Fredericton looks to make helmets mandatory for e-scooters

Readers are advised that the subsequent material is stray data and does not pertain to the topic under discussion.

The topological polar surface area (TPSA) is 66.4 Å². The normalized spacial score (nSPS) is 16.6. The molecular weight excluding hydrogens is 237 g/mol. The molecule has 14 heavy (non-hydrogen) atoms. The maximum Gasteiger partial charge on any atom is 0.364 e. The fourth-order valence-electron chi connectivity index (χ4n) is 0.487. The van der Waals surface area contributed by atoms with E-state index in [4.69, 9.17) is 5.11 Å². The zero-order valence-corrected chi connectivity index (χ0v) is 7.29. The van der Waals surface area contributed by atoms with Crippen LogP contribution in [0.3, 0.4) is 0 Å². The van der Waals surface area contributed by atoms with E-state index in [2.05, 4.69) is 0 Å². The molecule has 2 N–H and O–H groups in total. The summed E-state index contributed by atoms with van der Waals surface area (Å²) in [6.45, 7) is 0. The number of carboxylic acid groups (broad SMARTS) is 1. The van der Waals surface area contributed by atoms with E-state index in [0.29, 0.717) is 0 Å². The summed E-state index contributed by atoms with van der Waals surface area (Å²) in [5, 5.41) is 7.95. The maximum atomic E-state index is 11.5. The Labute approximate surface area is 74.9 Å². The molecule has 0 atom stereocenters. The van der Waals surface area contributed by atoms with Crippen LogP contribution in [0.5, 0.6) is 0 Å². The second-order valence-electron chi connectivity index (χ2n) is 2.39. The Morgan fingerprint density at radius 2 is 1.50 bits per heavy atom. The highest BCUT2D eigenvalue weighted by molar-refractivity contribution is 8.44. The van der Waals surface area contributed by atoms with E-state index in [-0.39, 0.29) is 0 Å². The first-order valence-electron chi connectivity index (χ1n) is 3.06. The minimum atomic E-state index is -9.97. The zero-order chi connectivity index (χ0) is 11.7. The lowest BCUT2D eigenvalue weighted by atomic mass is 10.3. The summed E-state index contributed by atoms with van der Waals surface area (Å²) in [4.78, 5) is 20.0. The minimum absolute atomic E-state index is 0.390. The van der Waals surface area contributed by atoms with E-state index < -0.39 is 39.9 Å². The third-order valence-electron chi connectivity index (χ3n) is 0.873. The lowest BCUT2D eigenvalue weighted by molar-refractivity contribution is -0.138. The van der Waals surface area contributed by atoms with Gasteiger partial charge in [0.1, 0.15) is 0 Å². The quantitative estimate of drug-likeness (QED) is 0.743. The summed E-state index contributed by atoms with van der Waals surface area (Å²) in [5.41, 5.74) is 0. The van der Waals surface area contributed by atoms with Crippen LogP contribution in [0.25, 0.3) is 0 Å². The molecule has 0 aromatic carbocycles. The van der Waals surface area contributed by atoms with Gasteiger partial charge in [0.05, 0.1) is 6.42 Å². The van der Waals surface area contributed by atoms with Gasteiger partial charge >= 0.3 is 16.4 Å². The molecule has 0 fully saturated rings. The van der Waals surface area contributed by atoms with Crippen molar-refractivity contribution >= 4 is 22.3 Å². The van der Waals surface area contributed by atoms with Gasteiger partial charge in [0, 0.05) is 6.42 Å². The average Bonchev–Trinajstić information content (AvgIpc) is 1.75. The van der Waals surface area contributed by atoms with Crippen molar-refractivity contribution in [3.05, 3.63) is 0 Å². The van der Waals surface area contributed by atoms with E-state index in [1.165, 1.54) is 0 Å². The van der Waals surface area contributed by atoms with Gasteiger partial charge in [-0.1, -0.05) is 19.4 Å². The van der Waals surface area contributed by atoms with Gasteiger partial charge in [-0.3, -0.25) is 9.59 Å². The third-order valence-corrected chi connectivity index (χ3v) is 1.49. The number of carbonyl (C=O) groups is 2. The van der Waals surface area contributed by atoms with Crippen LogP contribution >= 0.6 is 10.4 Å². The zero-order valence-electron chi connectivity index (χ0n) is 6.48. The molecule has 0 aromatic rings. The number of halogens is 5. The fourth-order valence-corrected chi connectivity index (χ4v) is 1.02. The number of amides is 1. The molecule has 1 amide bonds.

It may soon be illegal to ride an e-scooter without a helmet in Fredericton. Fredericton city council discussed changes to the city’s mobility bylaw on Monday night, which would bring e-scooters under the existing rules governing the trail system for cyclists.“We’re trying to formalize everything in a way that it’s clear to the public what’s permitted on the trails, what’s not permitted on the trails and what’s expected of everyone,” said Tyson Aubie, a traffic engineer for the city.If passed at third reading, e-scooter riders would be explicitly subject to helmet bylaws and trail speed limits. The fine for breaking the bylaw starts at $25 and can grow to $1,100 for those who repeatedly fail to pay the fines. Story continues below advertisement Aubie said the city will likely start with an education campaign to give people the chance to adapt and learn the rules, rather than levying fines right away for those who may be unknowingly breaking the new rules.“I think step one is going to be education, I think the city is going to go on quite an education campaign to really get this message out to people,” he said.“I definitely don’t think it would be fair for the city to just start handing out tickets once this is approved.” Trending Now The proposed changes would also tweak the speed limit on the city’s trails, which is currently set at 15 km/h. If approved, the amended bylaw would set the general speed limit at 25 km/h. Aubie said the city found the limit was quite low, pointing out that another member of the city’s engineering team can jog at a pace of 16 km/h, technically breaking the existing bylaw. 1:45 Fredericton mulls new e-scooter bylaw Chair of the city’s mobility committee, Bruce Grandy, said that the new speed limit will work well in the less pedestrian heavy areas of the trail network, as it moves away from the Bill Thorpe Walking Bridge and the South and North side river front portions of the trail system. Story continues below advertisement “We want to make sure that there’s a decent speed in there, as long as you meet the etiquette requirements, the helmets the bells.”In more pedestrian heavy areas the speed limit will be limited to 10 km/h, which is the current limit on the Bill Thorpe Walking Bridge. Aubie said the city will start looking at other areas to impose that newer limit if and when the proposed changes are approved.“I’d say the North Riverfront Trail, the South Riverfront Trial—places where you have a lot of density, a lot of people walking, a lot of conflict,” he said.“I think once this gets approved at third reading we’re going to go on kind of a deep dive on what segments of trail really should have that.” &copy 2023 Global News, a division of Corus Entertainment Inc.

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